Having understood direction and distance, it is now important to understand speed and velocity, as relevant to air navigation. This is primarily because in basic air navigation there is no way of measuring distance in the air. Distance can only be estimated by the formula that we learnt in school, viz. S = ut, or distance is equal to velocity multiplied by time flown. It would be simple if the medium through which we fly remained stationary.
However, the medium of air through which we fly is moving too, displacing our aircraft along with it. You will study the ‘what’ and ‘why’of winds in your meteorology classes. You must have flown kites, and should thus be pretty familiar with how they drift with the wind. Aircraft, even the largest ones, are affected in a similar manner by these same winds. In this chapter we will try and understand the constituent parts of the velocity triangle that forms the basis of air navigation.
Speed and Velocity: Speed is a linear quantity, whereas velocity is a vector quantity. Speed is distance covered in a unit of time, whereas velocity is speed in a given direction. Both are expressed in knots or nautical miles/ hour. In air navigation we are concerned with the following velocities: -
- Aircraft velocity through the air – given by True Air Speed (TAS) and heading (direction in which the fore and aft axis of the aircraft is pointing) (Single arrow)
- Aircraft velocity on the ground – given by Ground speed and Track (Twin arrow)
- Wind velocity – Speed and direction of the wind. (Three arrows)
Vectorial Addition: Since all of the above are vector quantities, they can all be represented graphically by straight lines in the given direction. The length of the lines would be proportionate to the speed at a given scale. We can vectorially add two vectors and get the resultant third vector. An aircraft going from place A to B is subjected to its own velocity (TAS and heading) through the air, and the wind velocity. (Wind velocity is the speed of the wind and direction from which it is blowing). Both these vectors combine to produce a resultant, the third vector comprising of the speed and the direction that the aircraft follows on the ground, known in aviation as ground speed and track.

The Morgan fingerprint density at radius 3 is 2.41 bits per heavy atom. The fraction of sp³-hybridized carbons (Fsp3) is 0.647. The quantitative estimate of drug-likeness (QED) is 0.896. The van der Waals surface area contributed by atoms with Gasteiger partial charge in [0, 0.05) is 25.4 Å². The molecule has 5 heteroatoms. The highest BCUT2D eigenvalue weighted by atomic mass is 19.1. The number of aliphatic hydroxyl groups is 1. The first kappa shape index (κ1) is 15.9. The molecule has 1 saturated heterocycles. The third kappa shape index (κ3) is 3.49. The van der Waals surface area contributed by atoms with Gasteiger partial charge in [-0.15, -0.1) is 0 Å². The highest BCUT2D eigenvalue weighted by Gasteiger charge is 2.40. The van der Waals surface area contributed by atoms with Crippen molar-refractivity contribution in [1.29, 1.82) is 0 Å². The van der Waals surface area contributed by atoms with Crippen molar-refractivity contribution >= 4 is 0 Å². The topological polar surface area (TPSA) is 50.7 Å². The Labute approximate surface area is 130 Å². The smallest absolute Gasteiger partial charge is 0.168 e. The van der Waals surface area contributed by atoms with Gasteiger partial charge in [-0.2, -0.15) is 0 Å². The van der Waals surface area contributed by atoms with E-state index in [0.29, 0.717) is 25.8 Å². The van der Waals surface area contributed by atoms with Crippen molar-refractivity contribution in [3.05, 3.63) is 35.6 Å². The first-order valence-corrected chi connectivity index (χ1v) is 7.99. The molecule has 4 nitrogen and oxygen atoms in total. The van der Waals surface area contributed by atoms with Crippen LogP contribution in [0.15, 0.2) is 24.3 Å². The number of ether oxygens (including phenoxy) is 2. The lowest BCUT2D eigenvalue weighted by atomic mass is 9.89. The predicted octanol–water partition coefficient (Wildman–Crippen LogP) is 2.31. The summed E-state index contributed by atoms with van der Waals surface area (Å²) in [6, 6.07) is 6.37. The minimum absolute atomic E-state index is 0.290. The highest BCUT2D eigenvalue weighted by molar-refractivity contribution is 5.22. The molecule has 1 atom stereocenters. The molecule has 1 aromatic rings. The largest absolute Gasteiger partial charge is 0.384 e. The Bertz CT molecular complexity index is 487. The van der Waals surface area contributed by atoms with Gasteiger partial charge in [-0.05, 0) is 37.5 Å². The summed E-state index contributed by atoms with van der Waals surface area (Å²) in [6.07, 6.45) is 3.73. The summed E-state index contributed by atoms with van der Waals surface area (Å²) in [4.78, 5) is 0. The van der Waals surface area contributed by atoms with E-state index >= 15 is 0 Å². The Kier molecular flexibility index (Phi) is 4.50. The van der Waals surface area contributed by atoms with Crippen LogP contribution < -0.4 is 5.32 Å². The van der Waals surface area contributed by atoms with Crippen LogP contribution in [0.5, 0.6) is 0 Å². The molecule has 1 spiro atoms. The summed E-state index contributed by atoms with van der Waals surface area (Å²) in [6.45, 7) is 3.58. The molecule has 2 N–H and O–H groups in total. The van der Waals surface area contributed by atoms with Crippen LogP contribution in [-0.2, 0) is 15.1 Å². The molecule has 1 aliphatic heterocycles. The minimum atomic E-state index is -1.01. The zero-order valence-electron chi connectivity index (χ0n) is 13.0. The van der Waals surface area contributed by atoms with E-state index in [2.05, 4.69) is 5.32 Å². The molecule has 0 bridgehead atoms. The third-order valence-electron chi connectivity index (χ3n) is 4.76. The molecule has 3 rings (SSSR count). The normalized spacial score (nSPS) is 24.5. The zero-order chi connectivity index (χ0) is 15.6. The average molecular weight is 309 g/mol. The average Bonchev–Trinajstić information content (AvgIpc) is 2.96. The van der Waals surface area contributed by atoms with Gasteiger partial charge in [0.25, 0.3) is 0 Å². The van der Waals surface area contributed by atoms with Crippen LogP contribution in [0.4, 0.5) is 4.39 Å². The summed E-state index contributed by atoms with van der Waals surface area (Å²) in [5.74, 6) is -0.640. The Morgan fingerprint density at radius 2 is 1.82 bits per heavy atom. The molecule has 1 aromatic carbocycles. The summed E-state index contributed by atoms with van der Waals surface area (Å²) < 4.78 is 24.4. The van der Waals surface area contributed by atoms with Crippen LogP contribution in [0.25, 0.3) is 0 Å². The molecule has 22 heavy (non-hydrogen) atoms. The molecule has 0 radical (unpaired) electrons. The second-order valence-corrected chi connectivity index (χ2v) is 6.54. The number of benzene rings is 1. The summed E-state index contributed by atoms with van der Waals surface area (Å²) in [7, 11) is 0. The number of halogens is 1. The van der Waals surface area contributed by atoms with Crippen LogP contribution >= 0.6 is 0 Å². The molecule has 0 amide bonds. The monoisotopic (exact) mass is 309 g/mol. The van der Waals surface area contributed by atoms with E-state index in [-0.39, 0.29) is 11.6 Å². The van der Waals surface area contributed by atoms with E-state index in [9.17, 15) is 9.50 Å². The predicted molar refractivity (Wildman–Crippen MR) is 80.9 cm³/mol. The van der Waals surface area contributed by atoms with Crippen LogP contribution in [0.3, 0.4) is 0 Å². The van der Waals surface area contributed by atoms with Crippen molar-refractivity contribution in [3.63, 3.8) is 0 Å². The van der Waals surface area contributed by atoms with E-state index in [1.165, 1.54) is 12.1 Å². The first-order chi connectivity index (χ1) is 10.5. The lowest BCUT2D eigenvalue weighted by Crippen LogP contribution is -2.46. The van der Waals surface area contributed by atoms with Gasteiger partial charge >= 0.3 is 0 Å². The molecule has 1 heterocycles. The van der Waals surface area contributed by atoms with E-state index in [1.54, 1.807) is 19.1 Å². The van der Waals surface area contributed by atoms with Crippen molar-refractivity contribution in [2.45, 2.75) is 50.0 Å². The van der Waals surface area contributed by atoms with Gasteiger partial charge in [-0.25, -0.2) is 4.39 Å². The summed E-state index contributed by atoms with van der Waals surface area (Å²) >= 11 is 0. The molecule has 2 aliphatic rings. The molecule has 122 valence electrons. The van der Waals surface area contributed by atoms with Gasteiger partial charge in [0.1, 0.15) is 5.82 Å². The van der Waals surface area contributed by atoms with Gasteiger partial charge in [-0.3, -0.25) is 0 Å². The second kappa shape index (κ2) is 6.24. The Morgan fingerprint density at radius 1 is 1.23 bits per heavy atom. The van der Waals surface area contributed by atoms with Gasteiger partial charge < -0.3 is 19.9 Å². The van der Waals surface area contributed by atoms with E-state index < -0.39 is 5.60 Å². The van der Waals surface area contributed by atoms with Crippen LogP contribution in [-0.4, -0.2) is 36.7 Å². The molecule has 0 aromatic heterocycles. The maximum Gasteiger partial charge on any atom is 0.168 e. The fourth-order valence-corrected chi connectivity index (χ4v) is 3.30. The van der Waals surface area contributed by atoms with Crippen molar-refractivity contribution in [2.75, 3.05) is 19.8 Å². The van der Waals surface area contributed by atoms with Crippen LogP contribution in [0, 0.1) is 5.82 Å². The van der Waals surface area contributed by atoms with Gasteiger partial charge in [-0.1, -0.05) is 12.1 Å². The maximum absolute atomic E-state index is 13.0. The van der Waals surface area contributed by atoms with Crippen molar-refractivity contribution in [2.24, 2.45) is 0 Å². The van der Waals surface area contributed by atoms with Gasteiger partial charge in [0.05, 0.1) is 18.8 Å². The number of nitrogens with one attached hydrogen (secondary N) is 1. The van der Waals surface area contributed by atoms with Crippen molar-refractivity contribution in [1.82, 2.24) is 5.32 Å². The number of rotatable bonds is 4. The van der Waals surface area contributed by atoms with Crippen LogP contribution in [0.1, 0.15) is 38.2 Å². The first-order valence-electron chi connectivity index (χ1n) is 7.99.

The Velocity Triangle: The velocity triangle comprises of six variables, as shown above – TAS, G/S, Heading, track, wind direction and wind speed. In case we know any four it would be possible to find out the other two by solving the velocity triangle. In air navigation, we can measure the desired track to go from A to B from the map or chart; we can find the best TAS to fly for the desired altitude from the POH; and the wind velocity can be obtained from the meteorological briefing. With these four variables known, it is possible to find the other two, viz. the heading and the ground speed, by solving the velocity triangle with the help of the Dalton computer or electronic flight computer.
Drift: Drift is a direct consequence of the wind velocity – if the wind is from the left, the aircraft would drift to the right (starboard drift), and vice versa. In a pilot’s language, with a wind from the left, the pilot would need to offset the aircraft nose into the wind or to the left in order to maintain the desired track on ground, or heading would be left of track for a starboard drift.
- It is important to understand drift and the consequent offset of the aircraft nose required to counter it.
- Drift is the angular difference between the heading and track of an aircraft, and is port or starboard depending on whether the track is port or starboard of heading.
Solve: In nil wind conditions what is the relationship between TAS and GS.
Solve: In nil wind conditions what is the drift.
Solve: An aircraft is preparing to land on an airfield with two runways; 09/ 27 and 12/ 30. The reported surface winds are 120/ 30 kts. After landing the pilot applies the same braking pressure in all cases.
- Which is the best runway to land on? Why?
- On which approach would the aircraft appear moving the slowest to a ground observor? Why?
- On which approach would the aircraft have the highest rate of descent? Why?
- On which runway would the aircraft stop in the shortest distance? Why?
- In case the aircraft were to plan landing on all four runways - list out the brake temperatures at the end of the landing roll in each case, from hottest (4) to coolest (1).